Our kids spend a lot of time in school. It only makes sense to foster good relationships between parents and teachers since we all want what’s best for our children. With help from my sister, who is a first grade teacher, here is a list we came up with. Feel free to add your own.
1 – Encourage on-time and regular attendance at school
For older students, this helps form habits that are needed to be good employees. Younger students can learn to use an alarm clock and get themselves ready in the morning.
2 – Do not bad-mouth the teacher or school administration
Kids go to school repeating what is said at home. Eventually, this gets back to the teacher. A meeting or phone call with the teacher can often clear up any issues.
3 – Show up to school functions
This doesn’t mean you have to attend every concert and sporting event, but go to enough things that you feel part of the school community. Your child wants you there, too!
4 – Don’t make excuses for your child’s behavior
Kids do stupid things. They need to be held accountable. This is not necessarily a reflection on your parenting.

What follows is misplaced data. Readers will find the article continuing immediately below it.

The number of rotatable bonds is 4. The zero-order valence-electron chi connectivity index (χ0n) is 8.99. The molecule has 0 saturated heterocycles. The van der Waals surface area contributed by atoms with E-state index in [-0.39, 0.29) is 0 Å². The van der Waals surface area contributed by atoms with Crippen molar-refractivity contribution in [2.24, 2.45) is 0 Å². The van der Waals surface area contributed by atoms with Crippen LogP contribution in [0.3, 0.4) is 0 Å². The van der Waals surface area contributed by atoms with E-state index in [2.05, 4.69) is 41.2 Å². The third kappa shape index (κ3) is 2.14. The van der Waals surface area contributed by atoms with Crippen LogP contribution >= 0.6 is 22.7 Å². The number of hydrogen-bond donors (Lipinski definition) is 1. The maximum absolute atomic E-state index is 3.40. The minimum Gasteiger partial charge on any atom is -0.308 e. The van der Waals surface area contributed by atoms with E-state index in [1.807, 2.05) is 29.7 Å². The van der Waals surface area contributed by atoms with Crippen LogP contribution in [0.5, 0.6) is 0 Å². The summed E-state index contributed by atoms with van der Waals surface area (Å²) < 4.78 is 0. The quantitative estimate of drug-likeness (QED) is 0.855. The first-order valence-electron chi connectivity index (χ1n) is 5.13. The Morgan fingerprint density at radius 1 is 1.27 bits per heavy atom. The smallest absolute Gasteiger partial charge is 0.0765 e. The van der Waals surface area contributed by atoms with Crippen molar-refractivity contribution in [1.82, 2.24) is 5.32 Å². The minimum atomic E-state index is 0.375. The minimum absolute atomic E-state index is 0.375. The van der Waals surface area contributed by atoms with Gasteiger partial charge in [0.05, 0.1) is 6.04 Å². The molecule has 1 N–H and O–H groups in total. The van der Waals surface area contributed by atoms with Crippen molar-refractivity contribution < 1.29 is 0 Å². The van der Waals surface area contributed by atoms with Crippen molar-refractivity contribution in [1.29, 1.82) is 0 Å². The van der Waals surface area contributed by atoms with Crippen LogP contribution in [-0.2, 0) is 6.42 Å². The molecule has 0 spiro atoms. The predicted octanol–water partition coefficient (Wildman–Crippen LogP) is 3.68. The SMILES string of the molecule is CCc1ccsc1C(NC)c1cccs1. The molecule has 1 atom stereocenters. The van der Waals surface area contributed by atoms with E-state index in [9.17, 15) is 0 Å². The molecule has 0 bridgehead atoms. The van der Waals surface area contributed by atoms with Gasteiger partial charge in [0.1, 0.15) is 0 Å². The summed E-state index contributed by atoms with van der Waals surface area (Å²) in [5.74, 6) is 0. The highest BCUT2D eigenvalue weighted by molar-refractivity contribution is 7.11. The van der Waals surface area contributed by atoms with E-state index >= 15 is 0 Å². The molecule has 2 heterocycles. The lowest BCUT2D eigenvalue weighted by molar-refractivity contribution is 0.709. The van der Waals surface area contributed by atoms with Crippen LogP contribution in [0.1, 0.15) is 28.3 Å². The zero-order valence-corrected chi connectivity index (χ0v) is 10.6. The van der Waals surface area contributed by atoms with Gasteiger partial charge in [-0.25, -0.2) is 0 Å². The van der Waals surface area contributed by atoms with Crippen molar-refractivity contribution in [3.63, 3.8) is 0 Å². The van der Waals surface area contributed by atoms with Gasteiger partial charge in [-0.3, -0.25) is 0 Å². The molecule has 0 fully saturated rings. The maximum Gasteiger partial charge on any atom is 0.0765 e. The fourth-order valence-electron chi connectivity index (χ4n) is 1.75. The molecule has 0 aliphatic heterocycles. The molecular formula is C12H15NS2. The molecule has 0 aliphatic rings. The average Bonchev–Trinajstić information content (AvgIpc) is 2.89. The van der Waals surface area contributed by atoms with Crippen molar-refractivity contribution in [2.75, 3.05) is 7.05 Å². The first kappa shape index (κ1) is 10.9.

5 – Support them with their homework
This doesn’t mean to do it for them; there are varying levels of help needed, depending on your child’s age and the assignment. But do make sure they have a quiet place to study and the tools they need to get their work done. Read with them!
6 – Show respect to those in charge
Teachers and school administrators are privy to information that parents do not necessarily know. Understand that their actions are usually based on this knowledge and you most likely don’t know the “whole story”.
7 – Attend Parent-Teacher conferences
Teachers put a lot of work into preparing for these conferences and sometimes it’s the only time you have to discuss your child’s progress. For older students, when parent-teacher conferences are more like speed-dating than in-depth discussions, it’s nice to just thank the teacher for their support. They spend a lot of time with your moody teenager!
8 – Promote organization at home so your child is prepared for school
Kids that arrive at school without homework, gym clothes, field trip permission slips, etc. make the teachers’ job just that much harder.
9 – Have regular conversations about school
If the answer to “How was your day?” is always just “Fine.”, it’s time to develop better questions and conversation starters. Here are some great ideas for both younger kids and teens:
10 – Don’t overbook your child
Each child has a different capacity. Make sure you’re not filling up their schedule so much that they are exhausted or unable to give their best in school. And of course allow time for homework!
My next post will be about how we celebrate our Favorite Teachers!